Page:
on vulnerabilities

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Often there are vulnerabilities in our lives that, looking back, we have had hints of along the way but they did not seem life-threatening. These vulnerabilities are exploited in different ways in different souls.

For some, vulnerabilities are exposed through rejection. For others, through the offer of longed-for-acceptance.
For some, stress and pressure. For others, time on their hands.
For some, disappointment and anger. Yet others are most vulnerable following great successes.  

How our vulnerabilities are exposed can give insight into how our vulnerabilities were formed.

When startled by our own vulnerability, it is a wise use of prayer space to ask Father God if we have struggled (knowingly or unknowingly) with a lack of mental discipline in the use of our imaginations.  

What I find personally and as a mentor is that we are all very vulnerable to using our imaginations to "relax," to picture a different, better, more exciting, more peaceful...reality when the one we perceive ourselves to be experiencing. We tend to think of these imaginations as harmless and perhaps even a form of stress-relief. But untruth creates deadly fault lines in our souls.

If our minds are used to going places that are not within God's current realities for us (which is a different matter than simply being visionary or planning for the future...), then when approached with a suggestion, our mental boundaries are porous--more like a colander than a fortress--and our past lack of mental discipline suddenly becomes a catalyst exponentially taking us down roads we never thought we would ever choose.

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on multi-tasking and silence

I'm emerging from a full season of launching a dream. Click here to read an update from my personal blog. And thank you all so much for your patience with my silence.

an interview--part two

continuation of q&a magazine interview...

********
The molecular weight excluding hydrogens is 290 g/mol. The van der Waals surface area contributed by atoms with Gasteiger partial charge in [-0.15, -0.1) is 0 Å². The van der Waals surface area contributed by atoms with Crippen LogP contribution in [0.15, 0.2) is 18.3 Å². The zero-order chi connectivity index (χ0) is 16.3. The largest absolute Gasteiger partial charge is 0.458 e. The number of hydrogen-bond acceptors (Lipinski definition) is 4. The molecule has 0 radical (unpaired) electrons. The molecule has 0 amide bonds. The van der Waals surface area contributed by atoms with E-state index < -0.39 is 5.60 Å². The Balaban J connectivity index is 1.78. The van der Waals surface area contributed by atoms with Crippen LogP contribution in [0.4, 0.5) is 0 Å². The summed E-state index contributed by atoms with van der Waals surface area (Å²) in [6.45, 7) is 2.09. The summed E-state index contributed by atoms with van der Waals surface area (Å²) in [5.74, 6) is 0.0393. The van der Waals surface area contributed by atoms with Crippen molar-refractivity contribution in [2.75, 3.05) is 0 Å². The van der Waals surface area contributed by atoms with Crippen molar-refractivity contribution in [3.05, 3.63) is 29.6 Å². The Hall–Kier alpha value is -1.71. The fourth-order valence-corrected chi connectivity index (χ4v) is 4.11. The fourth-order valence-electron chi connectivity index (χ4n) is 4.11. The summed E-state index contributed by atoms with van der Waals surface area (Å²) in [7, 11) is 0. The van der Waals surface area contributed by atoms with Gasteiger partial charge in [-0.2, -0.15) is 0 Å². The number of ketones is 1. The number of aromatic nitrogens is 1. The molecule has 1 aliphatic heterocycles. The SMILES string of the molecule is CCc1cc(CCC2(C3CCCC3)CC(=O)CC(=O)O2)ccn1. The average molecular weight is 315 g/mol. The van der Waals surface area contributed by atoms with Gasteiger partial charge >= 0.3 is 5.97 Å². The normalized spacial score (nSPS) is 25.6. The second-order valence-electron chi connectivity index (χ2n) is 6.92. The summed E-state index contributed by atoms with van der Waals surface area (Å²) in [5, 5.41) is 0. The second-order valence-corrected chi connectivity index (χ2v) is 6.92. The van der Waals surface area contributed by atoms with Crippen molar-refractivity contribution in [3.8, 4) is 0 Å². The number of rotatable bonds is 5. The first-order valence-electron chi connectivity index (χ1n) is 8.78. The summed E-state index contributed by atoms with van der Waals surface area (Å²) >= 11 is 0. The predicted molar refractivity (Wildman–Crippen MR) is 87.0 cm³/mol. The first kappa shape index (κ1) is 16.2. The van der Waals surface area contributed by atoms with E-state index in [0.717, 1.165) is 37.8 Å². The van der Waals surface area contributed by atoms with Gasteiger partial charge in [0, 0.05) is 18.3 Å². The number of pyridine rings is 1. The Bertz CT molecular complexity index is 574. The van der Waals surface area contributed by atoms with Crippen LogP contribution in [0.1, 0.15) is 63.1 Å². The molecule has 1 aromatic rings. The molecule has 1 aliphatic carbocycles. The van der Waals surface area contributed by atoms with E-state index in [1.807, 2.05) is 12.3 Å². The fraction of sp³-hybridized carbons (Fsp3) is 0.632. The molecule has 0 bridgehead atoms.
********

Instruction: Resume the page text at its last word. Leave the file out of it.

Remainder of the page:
Q5. Coming to church is to come face to face with Jesus, yet church attendance universally is steadily declining. How do you think we, as Christians play a part in part?

Alicia: The following progression in our minds and hearts can reroute us slowly away from faithful-church-participation and solidly into occasional-church-attendance:

family --> voluntary association

community--> audience

sanctuary --> building

Q6. Your new book is called 'Intimate Conversations with God'. Can you tell what inspired you to write it?

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an interview--part one

Recently a magazine sent me excellent questions for an interview. Below are some of their inquiries and my responses.

Q1. There's so much to talk about, but first let's start with how you encountered Christ. You say that He 'interrupted your existence'. Can you tell us a bit about what your life was like then and how He stopped you in your tracks?

Alicia: Truth for me was dead. God had never lived. Life was filled with pain. Death was the end of life. These four beliefs formed my worldview. I sincerely believed that there was no God.

The day of the encounter, I was neither seeking God nor on a noble truth pilgrimage. I was neither high nor drunk nor in the pit of despair. 

Q2. Were you an atheist by choice or simply because no one had ever told you the gospel?

Alicia: Atheism was a distinct decision. My parents tease me that the first word out of my mouth wasn’t “Ma” or “Da” but “WHY?” Evidently I’ve been asking questions since I could speak. Unanswerable questions led me to the belief that there was no God. Over the years I encountered several streams of Christianity and also Spiritualism, Hinduism, and Buddhist thought. Faith seemed a construct of mankind to stuff in the gaps and calm fears or explain the unexplainable. As a young Atheist, I considered myself a realist who preferred unanswered questions over fairy tales.

Q3. Why do you think so many Christians are afraid of speaking with those who say they don't believe?